One of the downsides with AIG warrants is that they have wider bid-ask spreads and are less liquid than options because their low total quantity makes them unattractive to institutional buyers and their long-term upside make them attractive to private investors who have accumulated large positions which they plan to hold to maturity.

However, this is still a good time to buy warrants because there will pretty surely be greater demand as AIG shares rise and the warrants move in the money.

Why AIG Shares Should Move Up Between Now and January 2021

At $59.48, AIG shares trade at 0.75x Book Value of $79.40 per share, and will likely catch up to and exceed Book Value over the long run.

Activist investor Carl Icahn has purchased 42 million AIG shares and in late-October 2015, urged AIG’s management to shrink the company and accelerate cost cuts. Icahn argues that breaking AIG up into three public companies would allow each to compete more effectively. While AIG CEO Peter Hancock has met with Icahn several times, AIG does not see value in the breakup. But if AIG agrees to a breakup at some point over the next five years, shares could run up significantly in value.

In addition, AIG is actively divesting non-core or underperforming assets to streamline operations and reduce costs. For example, on 12/7/2015, AIG sold 361 million shares in Chinese insurer PICC Property & Casualty, and received $751.8 million from the sale. This is the second time AIG lowered its stake in PICC P&C, previously selling 256 million shares for $500 million in March 2015. AIG has also exited other investments, and plans to use proceeds to buy back shares.

And on 12/10/2015, AIG announced a significant cutback in its global management team – from 15 to 11 – to simplify operations and cut expenses – seen as a response to shareholder demands to trim expenses amid falling revenues, and to tighten his management team with old loyals. The new team will place an emphasis on profitable growth, optimization of data assets and returning value to shareholders. AIG will also cut between 300 to 400 senior management jobs, roughly 20% of the senior work force.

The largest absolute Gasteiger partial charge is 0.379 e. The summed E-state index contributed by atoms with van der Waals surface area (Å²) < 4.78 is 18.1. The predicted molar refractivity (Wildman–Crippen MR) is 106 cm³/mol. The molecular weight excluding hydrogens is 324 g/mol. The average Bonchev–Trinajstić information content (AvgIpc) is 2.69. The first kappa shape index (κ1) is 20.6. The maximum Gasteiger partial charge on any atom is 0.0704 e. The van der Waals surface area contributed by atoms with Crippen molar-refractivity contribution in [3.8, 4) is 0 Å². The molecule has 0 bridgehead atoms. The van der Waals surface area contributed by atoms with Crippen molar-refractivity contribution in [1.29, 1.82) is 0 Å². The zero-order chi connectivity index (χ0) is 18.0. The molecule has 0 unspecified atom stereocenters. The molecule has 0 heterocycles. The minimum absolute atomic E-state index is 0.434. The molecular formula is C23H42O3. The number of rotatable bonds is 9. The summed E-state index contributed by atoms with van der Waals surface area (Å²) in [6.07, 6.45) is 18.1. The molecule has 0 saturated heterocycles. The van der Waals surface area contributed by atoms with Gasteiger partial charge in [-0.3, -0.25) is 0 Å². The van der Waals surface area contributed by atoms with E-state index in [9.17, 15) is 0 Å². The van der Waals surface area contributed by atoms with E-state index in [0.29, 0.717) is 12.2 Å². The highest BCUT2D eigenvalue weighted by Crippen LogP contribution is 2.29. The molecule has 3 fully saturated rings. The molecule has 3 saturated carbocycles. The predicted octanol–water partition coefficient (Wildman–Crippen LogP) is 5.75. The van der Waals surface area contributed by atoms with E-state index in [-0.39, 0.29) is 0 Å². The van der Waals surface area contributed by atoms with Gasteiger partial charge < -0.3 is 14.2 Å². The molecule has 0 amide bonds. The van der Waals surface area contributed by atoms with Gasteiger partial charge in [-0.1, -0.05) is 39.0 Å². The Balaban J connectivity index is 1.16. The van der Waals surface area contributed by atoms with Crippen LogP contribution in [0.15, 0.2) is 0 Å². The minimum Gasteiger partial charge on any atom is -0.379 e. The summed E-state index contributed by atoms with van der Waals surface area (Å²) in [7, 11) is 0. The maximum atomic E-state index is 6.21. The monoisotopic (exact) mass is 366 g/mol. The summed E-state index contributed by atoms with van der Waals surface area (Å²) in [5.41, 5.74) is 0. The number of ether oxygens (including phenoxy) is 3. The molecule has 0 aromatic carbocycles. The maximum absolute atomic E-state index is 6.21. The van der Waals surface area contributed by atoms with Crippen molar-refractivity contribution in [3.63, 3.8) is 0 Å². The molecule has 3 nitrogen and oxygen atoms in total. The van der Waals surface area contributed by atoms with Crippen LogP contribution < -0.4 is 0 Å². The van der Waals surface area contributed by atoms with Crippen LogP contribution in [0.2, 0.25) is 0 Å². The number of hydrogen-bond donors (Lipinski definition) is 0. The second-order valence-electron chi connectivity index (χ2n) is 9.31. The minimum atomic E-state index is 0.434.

In 2015, AIG management has strongly focused on strengthening the company’s balance sheet by lowering expenses, improving reserves, shedding non-core assets and lowering its equity investments.

3Q15 Financials Disappoint yet Stock Holds

For its third quarter ended September 30, 2015, AIG reported total revenues of $12.82 billion, down 23% from $16.70 billion in 3Q14. Premium revenue fell about 7% on a 10% drop in total commercial insurance revenue and an 8% drop in consumer insurance revenue, which management attributed to market volatility. AIG reported 3Q15 after-tax operating income of $691 million, or $0.52 per share, down from $1.7 billion, or $1.19 per share, in 3Q14. Despite a 6% reduction in total benefits, claims and expenses, AIG reported a loss from continuing operations of $115 million, down 104% year-over-year. AIG also reported a 111% decrease in net income to a net loss of $231 million, or $0.18 per share. The company missed analysts’ estimates on revenue by about 10% and on adjusted-earnings by about 98%.

Dividend More Than Doubled, New $5 Billion Buyback Program

AIG declared a fourth quarter dividend of $0.28 per share (up 124% annually), payable on December 21, 2015, for shareholders of record December 7, 2015. This marks the second dividend increase since 2013 when the company resumed paying a dividend after the recession in 2008. At $59.48, AIG shares offer a dividend yield of 1.88%.

In August 2015, flush with proceeds from asset sales, AIG added $5 billion to its existing share repurchase program, bringing the total to $6.4 billion. From July to October 2015, AIG repurchased $4.3 billion worth of shares.

Analysts Bullish on Share Price Growth, Warrant Upside

Despite disappointing 3Q15 financial results, analysts see significant upside potential given the company’s global leadership. AIG has a median analyst target price of $68.50 per share (15% upside) and a high price target of $77 per share (29% upside). With a lower cost basis, warrant holders stand to reap higher gains as the stock moves up – with gains of 53% at $68.50 and 71% at $77.

Valuel Line estimates a recovery to positive earnings in FY2015 and earnings growth of about 26% in FY2016. believes shares could climb to $95 by the 2018-2020 timeframe, giving warrant holders’ potential upside of 112%.

Management is strongly focused on squeezing efficiencies, cutting costs and streamlining operations, and AIG’s share price should improve as restructuring efforts steadily flow to the bottom line quarter after quarter, all the way to January 2021 and beyond.


I believe $AIG-WTA, $AIG warrants, could be the best name we own for future capital gains.

I believe in selling $AIG common stock and buying $AIG-WTA. The warrants have a higher return on invested capital. I use options to position the warrants in an ideal setup.

Sincerely, Todd